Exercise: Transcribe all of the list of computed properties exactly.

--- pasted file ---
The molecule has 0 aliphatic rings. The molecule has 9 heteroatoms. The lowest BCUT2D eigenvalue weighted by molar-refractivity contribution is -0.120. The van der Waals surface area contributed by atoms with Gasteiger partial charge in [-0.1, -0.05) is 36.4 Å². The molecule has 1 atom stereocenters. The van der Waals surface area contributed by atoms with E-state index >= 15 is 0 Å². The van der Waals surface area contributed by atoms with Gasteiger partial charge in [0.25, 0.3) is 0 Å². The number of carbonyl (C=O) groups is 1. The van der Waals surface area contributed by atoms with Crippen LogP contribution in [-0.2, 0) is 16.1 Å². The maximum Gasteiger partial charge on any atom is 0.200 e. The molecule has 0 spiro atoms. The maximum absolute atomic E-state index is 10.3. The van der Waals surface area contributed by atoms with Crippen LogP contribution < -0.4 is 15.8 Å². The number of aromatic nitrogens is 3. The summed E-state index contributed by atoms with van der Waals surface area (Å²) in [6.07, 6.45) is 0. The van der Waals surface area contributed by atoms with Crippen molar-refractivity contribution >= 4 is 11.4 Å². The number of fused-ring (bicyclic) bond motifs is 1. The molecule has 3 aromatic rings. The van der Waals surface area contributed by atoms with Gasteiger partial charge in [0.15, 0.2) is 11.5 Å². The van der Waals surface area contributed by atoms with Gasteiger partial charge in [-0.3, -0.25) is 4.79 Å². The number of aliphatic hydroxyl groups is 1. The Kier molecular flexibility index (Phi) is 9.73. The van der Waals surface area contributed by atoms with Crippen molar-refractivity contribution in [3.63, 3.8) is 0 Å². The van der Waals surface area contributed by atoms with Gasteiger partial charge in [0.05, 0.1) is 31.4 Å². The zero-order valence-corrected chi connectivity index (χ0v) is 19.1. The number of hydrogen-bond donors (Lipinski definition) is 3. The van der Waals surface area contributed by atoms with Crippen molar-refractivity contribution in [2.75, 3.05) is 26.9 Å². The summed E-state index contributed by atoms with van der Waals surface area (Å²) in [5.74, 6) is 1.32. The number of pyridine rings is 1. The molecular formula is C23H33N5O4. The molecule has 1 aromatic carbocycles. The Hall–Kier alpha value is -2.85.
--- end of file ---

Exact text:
The molecule has 0 aliphatic rings. The molecule has 9 heteroatoms. The lowest BCUT2D eigenvalue weighted by molar-refractivity contribution is -0.120. The van der Waals surface area contributed by atoms with Gasteiger partial charge in [-0.1, -0.05) is 36.4 Å². The molecule has 1 atom stereocenters. The van der Waals surface area contributed by atoms with E-state index >= 15 is 0 Å². The van der Waals surface area contributed by atoms with Gasteiger partial charge in [0.25, 0.3) is 0 Å². The number of carbonyl (C=O) groups is 1. The van der Waals surface area contributed by atoms with Crippen LogP contribution in [-0.2, 0) is 16.1 Å². The maximum Gasteiger partial charge on any atom is 0.200 e. The molecule has 0 spiro atoms. The maximum absolute atomic E-state index is 10.3. The van der Waals surface area contributed by atoms with Crippen LogP contribution < -0.4 is 15.8 Å². The number of aromatic nitrogens is 3. The summed E-state index contributed by atoms with van der Waals surface area (Å²) in [6.07, 6.45) is 0. The van der Waals surface area contributed by atoms with Crippen molar-refractivity contribution >= 4 is 11.4 Å². The number of fused-ring (bicyclic) bond motifs is 1. The molecule has 3 aromatic rings. The van der Waals surface area contributed by atoms with Gasteiger partial charge in [0.15, 0.2) is 11.5 Å². The van der Waals surface area contributed by atoms with Gasteiger partial charge in [-0.3, -0.25) is 4.79 Å². The number of aliphatic hydroxyl groups is 1. The Kier molecular flexibility index (Phi) is 9.73. The van der Waals surface area contributed by atoms with Crippen molar-refractivity contribution in [3.63, 3.8) is 0 Å². The van der Waals surface area contributed by atoms with Gasteiger partial charge in [0.05, 0.1) is 31.4 Å². The zero-order valence-corrected chi connectivity index (χ0v) is 19.1. The number of hydrogen-bond donors (Lipinski definition) is 3. The van der Waals surface area contributed by atoms with Crippen molar-refractivity contribution in [2.75, 3.05) is 26.9 Å². The summed E-state index contributed by atoms with van der Waals surface area (Å²) in [5.74, 6) is 1.32. The number of pyridine rings is 1. The molecular formula is C23H33N5O4. The molecule has 1 aromatic carbocycles. The Hall–Kier alpha value is -2.85.